Martin B-26 Marauder Book Review
|Date of Review||December 2012||Title||Martin B-26 Marauder|
|Author||Martyn Chorlton||Publisher||Osprey Publishing|
|Format||64 pages, softbound||MSRP (USD)||$18.95|
Osprey Publishing's Martin B-26 Marauder highlights a WWII medium bomber unable to escape its early reputation as a dangerous aircraft – a notoriety more attributable to inexperienced pilots than to the design itself.
Following a short introduction, author Martyn Chorlton dedicates most of the first half to B-26 development and technical specifications. Therein, Chorlton includes handy tables summarizing aircraft's physical characteristics and armament.
The real meat lies in the second half. Here the author concentrates on the B-26's short, but crucial, operational history. Marauders proved their mettle in their first action against the Japanese at Rabaul in April 1942. Despite no fighter escort, B-26 crews not only fended off defending fighters, but claimed some A6M Zeros, as well.
The author concludes with a summary detailing the aircraft's unfortunate fate as scrap metal mere days after the war ended. Luckily, not all were scrapped. Glenn Martin himself saved the forward fuselage section of the most famous B-26, Flak Bait – a B-26B with over 200 missions.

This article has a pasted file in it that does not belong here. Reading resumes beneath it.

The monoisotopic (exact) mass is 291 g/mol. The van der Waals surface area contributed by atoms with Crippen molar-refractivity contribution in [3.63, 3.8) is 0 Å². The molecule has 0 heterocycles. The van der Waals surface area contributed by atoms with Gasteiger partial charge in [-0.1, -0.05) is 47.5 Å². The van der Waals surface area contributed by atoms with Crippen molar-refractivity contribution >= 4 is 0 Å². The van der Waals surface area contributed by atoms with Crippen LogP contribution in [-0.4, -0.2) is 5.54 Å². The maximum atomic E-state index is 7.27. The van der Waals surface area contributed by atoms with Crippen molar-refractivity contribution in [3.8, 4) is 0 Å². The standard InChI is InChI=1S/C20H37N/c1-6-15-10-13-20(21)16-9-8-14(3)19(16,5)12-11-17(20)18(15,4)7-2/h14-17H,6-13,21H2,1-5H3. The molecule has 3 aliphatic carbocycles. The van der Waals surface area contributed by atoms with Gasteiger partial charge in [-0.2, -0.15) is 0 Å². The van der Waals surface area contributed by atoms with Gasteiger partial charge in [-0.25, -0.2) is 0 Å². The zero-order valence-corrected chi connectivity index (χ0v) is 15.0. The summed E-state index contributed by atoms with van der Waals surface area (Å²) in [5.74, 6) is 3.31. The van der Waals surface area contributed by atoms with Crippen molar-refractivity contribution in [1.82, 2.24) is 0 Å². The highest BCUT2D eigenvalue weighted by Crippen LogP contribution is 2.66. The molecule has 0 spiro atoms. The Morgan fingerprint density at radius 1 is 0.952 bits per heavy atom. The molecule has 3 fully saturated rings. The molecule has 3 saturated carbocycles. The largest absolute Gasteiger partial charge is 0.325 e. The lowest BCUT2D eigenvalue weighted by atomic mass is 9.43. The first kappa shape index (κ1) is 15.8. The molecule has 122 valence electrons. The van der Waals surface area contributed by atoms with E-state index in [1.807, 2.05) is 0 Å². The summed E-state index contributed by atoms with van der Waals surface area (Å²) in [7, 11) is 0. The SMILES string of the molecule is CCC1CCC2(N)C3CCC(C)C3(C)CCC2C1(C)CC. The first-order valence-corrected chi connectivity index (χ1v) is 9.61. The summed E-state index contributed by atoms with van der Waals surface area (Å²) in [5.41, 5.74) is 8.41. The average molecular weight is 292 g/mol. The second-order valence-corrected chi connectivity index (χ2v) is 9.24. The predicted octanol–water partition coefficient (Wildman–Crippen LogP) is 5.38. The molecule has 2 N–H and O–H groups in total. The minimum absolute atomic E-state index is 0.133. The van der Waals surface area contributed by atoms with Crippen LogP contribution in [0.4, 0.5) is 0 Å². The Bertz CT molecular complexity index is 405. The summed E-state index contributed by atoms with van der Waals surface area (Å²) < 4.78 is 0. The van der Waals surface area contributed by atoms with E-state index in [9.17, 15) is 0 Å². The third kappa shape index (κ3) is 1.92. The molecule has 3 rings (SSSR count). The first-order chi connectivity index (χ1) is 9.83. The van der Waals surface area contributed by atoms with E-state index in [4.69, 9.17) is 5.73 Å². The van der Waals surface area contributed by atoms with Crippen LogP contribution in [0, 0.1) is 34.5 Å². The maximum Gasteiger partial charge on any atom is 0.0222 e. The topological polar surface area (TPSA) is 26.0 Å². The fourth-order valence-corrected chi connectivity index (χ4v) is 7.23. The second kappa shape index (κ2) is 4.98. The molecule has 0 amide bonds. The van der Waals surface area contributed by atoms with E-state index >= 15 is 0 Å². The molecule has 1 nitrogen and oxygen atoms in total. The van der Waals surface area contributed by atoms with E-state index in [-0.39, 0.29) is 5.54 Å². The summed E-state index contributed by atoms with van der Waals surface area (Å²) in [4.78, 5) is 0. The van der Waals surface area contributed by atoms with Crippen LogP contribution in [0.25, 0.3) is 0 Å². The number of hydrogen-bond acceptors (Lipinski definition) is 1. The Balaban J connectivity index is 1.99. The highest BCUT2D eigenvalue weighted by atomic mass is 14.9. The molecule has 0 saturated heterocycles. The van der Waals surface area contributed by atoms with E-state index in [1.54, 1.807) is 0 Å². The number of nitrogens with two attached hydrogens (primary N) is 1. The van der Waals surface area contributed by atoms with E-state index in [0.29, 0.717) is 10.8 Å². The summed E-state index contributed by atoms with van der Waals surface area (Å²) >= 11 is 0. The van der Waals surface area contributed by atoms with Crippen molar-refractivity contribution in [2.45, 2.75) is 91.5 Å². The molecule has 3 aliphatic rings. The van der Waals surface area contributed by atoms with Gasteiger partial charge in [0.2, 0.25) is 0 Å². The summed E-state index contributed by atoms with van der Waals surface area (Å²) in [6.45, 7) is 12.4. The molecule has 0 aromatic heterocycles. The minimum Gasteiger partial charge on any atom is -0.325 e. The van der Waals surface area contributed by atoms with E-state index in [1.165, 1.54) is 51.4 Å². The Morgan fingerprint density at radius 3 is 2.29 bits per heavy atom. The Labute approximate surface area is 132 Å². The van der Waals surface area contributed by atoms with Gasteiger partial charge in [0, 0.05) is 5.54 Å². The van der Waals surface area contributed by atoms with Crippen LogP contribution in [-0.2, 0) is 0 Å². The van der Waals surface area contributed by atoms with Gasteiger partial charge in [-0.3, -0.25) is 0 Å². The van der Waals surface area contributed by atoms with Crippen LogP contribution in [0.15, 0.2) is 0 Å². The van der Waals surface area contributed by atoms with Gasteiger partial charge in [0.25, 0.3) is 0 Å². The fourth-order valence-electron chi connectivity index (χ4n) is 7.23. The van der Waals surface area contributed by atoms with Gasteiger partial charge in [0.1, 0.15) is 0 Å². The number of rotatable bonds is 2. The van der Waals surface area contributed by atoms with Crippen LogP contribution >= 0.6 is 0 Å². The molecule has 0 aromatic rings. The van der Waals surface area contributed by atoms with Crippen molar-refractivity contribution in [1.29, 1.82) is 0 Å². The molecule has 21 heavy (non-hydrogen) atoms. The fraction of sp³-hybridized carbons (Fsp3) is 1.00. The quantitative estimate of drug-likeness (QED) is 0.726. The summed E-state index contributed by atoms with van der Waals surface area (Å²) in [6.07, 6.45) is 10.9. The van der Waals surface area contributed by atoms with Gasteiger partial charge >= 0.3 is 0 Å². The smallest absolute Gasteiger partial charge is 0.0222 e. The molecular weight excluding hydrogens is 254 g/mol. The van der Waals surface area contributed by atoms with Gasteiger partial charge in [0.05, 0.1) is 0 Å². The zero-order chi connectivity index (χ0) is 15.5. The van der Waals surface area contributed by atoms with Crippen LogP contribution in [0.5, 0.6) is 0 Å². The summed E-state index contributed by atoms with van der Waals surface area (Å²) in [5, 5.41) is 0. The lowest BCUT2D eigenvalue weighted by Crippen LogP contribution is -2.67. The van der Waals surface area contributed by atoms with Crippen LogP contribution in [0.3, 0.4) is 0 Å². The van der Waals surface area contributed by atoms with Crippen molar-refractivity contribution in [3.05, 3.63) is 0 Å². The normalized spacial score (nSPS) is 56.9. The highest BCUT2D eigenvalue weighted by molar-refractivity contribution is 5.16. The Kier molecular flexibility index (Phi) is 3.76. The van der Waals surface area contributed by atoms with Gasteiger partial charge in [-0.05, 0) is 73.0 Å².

That legendary bomber carries personal meaning. My paternal grandfather – Sgt Milan J "Link" Veres – served as a radio operator with the 449th Bombardment Squadron, 322nd Bombardment Group. As part of the "Annihilators", he saw Flak Bait every day!
Further reading recommendations and index completes Osprey's useful account.
Photographs and artwork by Adam Tooby and Henry Morshead complement the author's narrative. Needing some modeling ideas? Eight color profiles offer readers project inspiration.
For readers craving more, the back cover offers related titles including three assessed by me. See my Cybermodeller reviews for the Osprey's Allison-Engined P-51 Mustang (September 2012), B-24 Liberator Units of the CBI (October 2012) and USAF McDonnell F-4 Phantom II (June 2013).
My sincere thanks to Osprey Publishing for this review sample!